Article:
Thinking Tech

The Babbage machine returns, smaller but more important

The Babbage machine returns, smaller but more important

Posting in Design

The lab of Pritoraj "Raj" Mohanty at Boston University has used the principle structure of the Babbage Difference Engine -- a mechanical logic gate -- and built a nanoscale version of it that uses less energy than traditional chip gates.

Ironic, but just a few weeks before Ada Lovelace Day, celebrating the woman who programmed Charles Babbage's unbuilt Difference Engine, we found that Babbage's design principles may have real 21st century importance.

(This is a close-up of an illustration that appeared in an abstract at Nano Letters, showing a logic gate based on Babbage's design principles.)

The lab of Pritoraj "Raj" Mohanty at Boston University has used the principle structure of the Babbage Difference Engine -- a mechanical logic gate -- and built a nanoscale version of it that uses less energy than traditional chip gates.

This is not just important in a green way. Energy loss is a big problem for chip-makers.

Energy is lost in the form of heat and heat can build up. That's why computers have fans, to dissipate that heat. Otherwise, as in the ill-fated Intel Pentium IV, the chip can over-heat and burn out. These heat problems eventually caused chip makers to move toward low-power chip designs in the last decade.

In the original Difference Engine design, gears set numbers mechanically when a handle was turned. A later version was actually built, and helped solve logarithmic problems. But the revolution in calculation Babbage predicted never happened, due to the costs of manufacturing the machines.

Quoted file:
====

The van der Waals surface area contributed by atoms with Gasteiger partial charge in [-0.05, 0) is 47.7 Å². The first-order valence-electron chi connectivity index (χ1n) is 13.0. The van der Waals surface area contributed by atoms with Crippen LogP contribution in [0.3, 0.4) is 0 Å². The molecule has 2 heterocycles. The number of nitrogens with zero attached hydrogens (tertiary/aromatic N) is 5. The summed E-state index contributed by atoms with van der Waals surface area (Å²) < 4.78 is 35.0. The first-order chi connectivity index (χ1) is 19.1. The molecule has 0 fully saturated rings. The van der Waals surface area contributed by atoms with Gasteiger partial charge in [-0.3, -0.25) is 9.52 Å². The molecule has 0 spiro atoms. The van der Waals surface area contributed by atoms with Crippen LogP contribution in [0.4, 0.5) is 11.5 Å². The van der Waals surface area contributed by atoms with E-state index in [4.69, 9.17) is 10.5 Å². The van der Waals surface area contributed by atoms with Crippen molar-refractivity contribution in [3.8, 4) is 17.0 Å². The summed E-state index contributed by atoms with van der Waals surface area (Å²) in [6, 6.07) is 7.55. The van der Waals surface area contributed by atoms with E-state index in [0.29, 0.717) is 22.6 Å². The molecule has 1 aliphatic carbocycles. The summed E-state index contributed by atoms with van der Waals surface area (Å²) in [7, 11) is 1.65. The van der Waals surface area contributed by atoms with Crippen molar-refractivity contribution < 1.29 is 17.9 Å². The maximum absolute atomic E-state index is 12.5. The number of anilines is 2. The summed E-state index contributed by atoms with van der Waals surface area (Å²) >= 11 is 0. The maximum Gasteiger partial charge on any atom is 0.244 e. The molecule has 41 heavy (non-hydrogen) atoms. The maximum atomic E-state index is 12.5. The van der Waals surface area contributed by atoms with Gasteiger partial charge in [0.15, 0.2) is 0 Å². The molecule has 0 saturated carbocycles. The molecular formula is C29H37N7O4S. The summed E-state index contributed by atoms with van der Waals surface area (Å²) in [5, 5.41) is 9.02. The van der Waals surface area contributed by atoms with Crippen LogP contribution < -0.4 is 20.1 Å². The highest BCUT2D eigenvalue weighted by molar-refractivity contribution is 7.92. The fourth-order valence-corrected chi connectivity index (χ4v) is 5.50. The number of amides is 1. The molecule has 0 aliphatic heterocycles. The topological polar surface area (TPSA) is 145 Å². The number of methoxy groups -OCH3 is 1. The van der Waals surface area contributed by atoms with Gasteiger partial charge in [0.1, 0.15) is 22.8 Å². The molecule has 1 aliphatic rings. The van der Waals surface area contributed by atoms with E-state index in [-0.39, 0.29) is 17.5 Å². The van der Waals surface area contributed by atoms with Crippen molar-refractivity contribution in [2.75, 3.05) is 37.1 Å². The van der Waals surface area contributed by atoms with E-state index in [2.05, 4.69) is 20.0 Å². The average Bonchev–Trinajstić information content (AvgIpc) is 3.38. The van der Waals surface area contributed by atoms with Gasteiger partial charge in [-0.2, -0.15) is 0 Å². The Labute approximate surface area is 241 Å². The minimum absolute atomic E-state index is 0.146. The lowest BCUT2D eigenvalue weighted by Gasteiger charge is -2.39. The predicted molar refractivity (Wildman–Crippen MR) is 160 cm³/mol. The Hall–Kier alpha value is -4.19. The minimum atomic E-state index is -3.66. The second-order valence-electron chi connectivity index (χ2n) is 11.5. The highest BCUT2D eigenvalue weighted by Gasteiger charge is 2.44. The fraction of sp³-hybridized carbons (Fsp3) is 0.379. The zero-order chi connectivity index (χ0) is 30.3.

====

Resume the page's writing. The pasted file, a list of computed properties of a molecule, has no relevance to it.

The new nano-Babbage machine uses electricity, of course, but the principle of storing and moving whole numbers remains.

As described in the journal Nano Letters, Mohanty's gate uses electricity to set a silicon strip vibrating, and that vibration can be reliably switched to different amplitudes, settings software can program.

The gate is not as fast as a traditional gate, but since it uses less energy, it creates less electrical interference with other components, meaning it can be made smaller and more reliable.

Mohanty's success also illustrates an important principle in science. Don't confuse it with engineering.

What can be conceived can't always be built right away, but the principle remains important. Discarding science that can't be engineered right away is a mistake, and the past is always teaching us lessons.

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Dana Blankenhorn

Contributing Editor

Contributing Editor Dana Blankenhorn has written for the Chicago Tribune, Advertising Age's "NetMarketing" supplement and founded the Interactive Age Daily for CMP Media. He holds degrees from Rice and Northwestern universities. He is based in Atlanta. Follow him on Twitter. Disclosure